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Indiana trounces Fourth Amendment

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Opinion Zone,Cheryl K. Chumley

It’s as bad as Kelo, only not as widespread – yet.

Indiana’s Supreme Court just ruled that police can basically enter Hoosier homes without a warrant, without justifiable cause, without – apparently – any regard whatsoever for the Fourth Amendment of the U.S. Constitution. You know, that’s the one where it says Americans have the right to be secure in homes and in their persons. In Indiana, however, that right was just watered down a bit, as three of five justices found police can, in fact, push into a person’s home if the situation warrants – and by warrants, it’s meant that if police feel it to be true. (Not to be confused with warrants, as in the actual issuance of a legal document.)

It’s as horrendous a ruling as Kelo v. the City of New London, which watered the constitutional protections for private property owners and opened the doors for government to take land based on the likes of economic development, rather than public use.

The Indiana case began as an altercation between husband and wife. When police arrived on the scene, the couple went inside and shut the door on the officer who tried to follow. When that didn’t work – when the officer forced his way inside the home – the husband shoved him against a wall. Other officers responded with a stun gun, and the man was arrested.

What followed is a civil rights nightmare, as captured in these words, from Justice Steven David who wrote for the majority: “A right to resist an unlawful police entry into a home is against public policy and is incompatible with modern Fourth Amendment jurisprudence. We also find that allowing resistance unnecessarily escalates the level of violence and therefore the risk of injuries to all parties involved without preventing the arrest.”

So Hoosiers have to cede their Fourth Amendment rights because police entering their homes illegally might cause an upset that leads to physical altercation? Most people might consider that just the proper time to exert physical force – when an intruder enters.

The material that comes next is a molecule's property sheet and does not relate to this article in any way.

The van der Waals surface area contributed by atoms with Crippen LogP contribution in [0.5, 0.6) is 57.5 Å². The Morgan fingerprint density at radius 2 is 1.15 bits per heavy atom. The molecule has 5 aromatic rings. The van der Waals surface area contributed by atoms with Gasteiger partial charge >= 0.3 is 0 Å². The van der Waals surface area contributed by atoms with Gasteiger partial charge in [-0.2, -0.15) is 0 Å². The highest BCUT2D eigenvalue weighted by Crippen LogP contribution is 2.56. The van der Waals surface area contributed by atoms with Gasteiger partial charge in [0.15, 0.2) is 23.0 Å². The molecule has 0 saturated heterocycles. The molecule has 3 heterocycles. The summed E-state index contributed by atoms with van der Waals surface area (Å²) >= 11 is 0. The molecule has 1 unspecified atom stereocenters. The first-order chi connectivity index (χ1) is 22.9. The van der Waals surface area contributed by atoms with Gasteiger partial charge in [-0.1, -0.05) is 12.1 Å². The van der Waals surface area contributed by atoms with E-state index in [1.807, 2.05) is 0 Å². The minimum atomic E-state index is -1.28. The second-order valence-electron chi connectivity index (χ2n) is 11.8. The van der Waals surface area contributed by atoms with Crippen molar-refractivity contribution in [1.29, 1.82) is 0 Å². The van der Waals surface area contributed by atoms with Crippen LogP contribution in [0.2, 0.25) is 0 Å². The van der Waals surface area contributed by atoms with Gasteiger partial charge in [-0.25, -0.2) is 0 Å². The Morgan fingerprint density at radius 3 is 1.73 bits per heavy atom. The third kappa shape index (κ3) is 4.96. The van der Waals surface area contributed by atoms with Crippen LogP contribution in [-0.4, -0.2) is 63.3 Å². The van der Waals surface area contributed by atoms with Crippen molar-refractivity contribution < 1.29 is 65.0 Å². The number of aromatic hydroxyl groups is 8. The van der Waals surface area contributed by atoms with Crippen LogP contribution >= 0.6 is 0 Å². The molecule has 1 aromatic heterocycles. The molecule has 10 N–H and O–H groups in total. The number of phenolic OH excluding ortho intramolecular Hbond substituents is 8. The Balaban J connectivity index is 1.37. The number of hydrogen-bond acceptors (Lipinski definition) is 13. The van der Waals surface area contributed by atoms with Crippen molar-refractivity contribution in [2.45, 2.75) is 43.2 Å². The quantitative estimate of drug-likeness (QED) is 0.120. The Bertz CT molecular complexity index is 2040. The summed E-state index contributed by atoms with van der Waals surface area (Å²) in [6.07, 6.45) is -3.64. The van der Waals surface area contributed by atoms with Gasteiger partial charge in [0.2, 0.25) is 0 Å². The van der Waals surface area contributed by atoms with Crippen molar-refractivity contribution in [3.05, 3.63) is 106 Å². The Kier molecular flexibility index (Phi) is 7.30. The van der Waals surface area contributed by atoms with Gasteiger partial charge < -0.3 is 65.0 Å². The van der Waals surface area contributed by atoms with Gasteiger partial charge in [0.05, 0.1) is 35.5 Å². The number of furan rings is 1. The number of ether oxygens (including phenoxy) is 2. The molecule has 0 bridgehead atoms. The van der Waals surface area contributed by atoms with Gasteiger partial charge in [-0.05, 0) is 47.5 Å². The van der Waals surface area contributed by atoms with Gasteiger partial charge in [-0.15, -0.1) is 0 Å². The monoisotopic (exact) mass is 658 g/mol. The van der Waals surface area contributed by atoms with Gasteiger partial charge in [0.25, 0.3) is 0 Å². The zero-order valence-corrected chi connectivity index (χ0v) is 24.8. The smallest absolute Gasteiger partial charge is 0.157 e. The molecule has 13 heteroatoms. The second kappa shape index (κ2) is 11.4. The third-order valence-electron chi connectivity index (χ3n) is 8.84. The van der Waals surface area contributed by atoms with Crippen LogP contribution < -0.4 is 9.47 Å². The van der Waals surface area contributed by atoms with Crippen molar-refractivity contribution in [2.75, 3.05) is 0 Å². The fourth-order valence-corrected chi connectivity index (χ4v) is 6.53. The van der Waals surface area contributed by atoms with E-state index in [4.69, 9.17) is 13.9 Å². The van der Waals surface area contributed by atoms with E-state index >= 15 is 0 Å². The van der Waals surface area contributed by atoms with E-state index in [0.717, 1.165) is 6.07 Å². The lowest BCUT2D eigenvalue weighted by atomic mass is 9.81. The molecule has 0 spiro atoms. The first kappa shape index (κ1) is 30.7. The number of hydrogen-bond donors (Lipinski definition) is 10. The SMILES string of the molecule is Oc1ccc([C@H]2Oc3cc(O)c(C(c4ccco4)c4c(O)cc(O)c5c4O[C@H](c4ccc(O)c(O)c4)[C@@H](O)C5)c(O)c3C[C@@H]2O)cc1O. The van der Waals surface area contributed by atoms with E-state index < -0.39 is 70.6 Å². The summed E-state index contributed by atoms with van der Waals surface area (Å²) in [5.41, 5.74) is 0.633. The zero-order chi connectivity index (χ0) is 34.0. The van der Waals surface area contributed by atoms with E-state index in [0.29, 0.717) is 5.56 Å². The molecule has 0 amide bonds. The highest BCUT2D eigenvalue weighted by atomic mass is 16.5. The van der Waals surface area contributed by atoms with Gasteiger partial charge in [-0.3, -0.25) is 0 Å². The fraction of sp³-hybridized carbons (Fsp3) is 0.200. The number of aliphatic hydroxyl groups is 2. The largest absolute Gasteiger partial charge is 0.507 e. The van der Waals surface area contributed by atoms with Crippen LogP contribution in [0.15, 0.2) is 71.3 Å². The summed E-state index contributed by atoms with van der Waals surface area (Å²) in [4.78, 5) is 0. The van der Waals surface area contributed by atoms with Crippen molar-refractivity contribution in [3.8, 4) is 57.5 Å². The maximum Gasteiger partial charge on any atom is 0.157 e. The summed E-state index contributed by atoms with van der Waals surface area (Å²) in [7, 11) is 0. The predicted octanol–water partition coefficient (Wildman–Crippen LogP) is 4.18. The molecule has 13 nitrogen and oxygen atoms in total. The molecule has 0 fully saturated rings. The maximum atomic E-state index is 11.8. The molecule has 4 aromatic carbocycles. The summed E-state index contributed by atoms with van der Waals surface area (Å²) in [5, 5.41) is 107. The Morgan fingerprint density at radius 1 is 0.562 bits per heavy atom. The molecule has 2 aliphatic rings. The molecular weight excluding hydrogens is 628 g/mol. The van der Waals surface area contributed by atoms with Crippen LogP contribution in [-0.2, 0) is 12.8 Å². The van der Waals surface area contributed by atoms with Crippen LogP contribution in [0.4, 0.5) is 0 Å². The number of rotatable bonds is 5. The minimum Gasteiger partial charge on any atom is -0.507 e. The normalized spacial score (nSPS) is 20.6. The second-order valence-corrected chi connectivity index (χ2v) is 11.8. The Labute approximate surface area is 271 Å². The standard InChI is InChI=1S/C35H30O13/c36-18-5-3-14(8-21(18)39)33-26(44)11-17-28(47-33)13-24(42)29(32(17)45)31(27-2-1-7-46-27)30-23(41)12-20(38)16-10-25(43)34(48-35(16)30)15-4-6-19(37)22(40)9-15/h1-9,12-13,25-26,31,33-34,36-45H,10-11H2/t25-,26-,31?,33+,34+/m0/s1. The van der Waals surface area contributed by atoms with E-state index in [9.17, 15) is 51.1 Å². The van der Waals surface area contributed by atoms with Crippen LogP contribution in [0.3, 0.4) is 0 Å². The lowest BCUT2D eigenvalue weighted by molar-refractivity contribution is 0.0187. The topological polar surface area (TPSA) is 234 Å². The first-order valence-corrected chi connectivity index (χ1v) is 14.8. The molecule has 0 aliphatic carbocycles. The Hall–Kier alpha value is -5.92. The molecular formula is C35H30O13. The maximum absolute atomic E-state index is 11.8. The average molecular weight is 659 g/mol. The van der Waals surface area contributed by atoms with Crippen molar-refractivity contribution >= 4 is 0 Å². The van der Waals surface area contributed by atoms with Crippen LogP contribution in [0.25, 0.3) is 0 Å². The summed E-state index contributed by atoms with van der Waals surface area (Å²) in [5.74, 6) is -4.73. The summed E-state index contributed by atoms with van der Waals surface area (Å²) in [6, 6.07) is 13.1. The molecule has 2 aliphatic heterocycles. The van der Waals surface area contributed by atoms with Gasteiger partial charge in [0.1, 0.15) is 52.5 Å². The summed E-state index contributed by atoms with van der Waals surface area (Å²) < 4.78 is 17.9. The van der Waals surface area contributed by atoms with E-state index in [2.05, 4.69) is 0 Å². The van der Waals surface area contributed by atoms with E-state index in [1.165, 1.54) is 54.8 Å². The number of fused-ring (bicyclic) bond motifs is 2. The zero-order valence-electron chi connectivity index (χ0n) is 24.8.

As one dissenting judge suggested, the ruling is too broad in that it essentially tells Hoosiers that “government agents may now enter their homes illegally – that is, without the necessity of a warrant, consent or exigent circumstances.”

Meanwhile, just today, U.S. Supreme Court justices ruled 8-1 that police can enter a home without a warrant if they smell what they believe is marijuana, knock and identify themselves, and then hear evidence – or at least what they think is evidence – being destroyed. In other words, one unfortunately timed flush, and police could be surrounding the bathroom.

Justice Ruth Ginsburg dissented, saying that the ruling gives police the power to bypass an important provision of civil rights – that of a neutral judge deciding whether or not law enforcement has enough information and evidence to justifiably enter an individual’s home.

“Police officers may now knock, listen, then break the door down, never mind that they had ample time to obtain a warrant,” Ginsburg wrote.

The difference between the two cases is that the SCOTUS one referred specifically to marijuana cases and the ruling clearly spoke of police powers as they pertain to drug arrests, while the Indiana one was much broader, open-ended. But it’s curious that even in the more narrowly defined SCOTUS case, Ginsburg saw cause for alarm for just the type of infringement addressed in the Indiana case.

In a New York Times article, Ginsburg asked, “How secure do our homes remain if police, armed with no warrant, can pound on doors at will and, on hearing sounds indicative of things moving, forcibly enter and search for evidence of unlawful activity?”

Let’s hope the Indiana case isn’t a precursor of what’s to come at the national level.


Cheryl K. Chumley is online editor of Tea Party Review Magazine.

 

 

 

 

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